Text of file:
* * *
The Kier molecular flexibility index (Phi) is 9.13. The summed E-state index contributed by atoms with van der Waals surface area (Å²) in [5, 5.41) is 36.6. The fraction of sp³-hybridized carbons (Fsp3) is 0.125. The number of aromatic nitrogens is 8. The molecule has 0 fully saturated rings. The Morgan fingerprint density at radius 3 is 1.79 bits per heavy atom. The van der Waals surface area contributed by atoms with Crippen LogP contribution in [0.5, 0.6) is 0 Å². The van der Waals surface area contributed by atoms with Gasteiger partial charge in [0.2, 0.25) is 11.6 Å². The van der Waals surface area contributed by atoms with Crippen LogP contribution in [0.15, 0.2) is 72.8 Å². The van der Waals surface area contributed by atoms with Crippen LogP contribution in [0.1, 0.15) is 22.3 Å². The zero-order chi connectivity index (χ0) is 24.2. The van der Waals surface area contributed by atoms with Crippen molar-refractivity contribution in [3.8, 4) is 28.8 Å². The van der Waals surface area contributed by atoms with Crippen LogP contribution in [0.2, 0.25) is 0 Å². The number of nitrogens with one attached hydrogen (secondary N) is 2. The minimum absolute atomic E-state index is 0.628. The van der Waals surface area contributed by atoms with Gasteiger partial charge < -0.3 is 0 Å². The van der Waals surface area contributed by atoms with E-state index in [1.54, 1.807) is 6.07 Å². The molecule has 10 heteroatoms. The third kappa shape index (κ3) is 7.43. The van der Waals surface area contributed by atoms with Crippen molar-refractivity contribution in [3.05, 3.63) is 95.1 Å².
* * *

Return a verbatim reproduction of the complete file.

The Kier molecular flexibility index (Phi) is 9.13. The summed E-state index contributed by atoms with van der Waals surface area (Å²) in [5, 5.41) is 36.6. The fraction of sp³-hybridized carbons (Fsp3) is 0.125. The number of aromatic nitrogens is 8. The molecule has 0 fully saturated rings. The Morgan fingerprint density at radius 3 is 1.79 bits per heavy atom. The van der Waals surface area contributed by atoms with Crippen LogP contribution in [0.5, 0.6) is 0 Å². The van der Waals surface area contributed by atoms with Gasteiger partial charge in [0.2, 0.25) is 11.6 Å². The van der Waals surface area contributed by atoms with Crippen LogP contribution in [0.15, 0.2) is 72.8 Å². The van der Waals surface area contributed by atoms with Crippen LogP contribution in [0.1, 0.15) is 22.3 Å². The zero-order chi connectivity index (χ0) is 24.2. The van der Waals surface area contributed by atoms with Crippen molar-refractivity contribution in [3.8, 4) is 28.8 Å². The van der Waals surface area contributed by atoms with Crippen LogP contribution in [0.2, 0.25) is 0 Å². The number of nitrogens with one attached hydrogen (secondary N) is 2. The minimum absolute atomic E-state index is 0.628. The van der Waals surface area contributed by atoms with Gasteiger partial charge < -0.3 is 0 Å². The van der Waals surface area contributed by atoms with E-state index in [1.54, 1.807) is 6.07 Å². The molecule has 10 heteroatoms. The third kappa shape index (κ3) is 7.43. The van der Waals surface area contributed by atoms with Crippen molar-refractivity contribution in [3.05, 3.63) is 95.1 Å².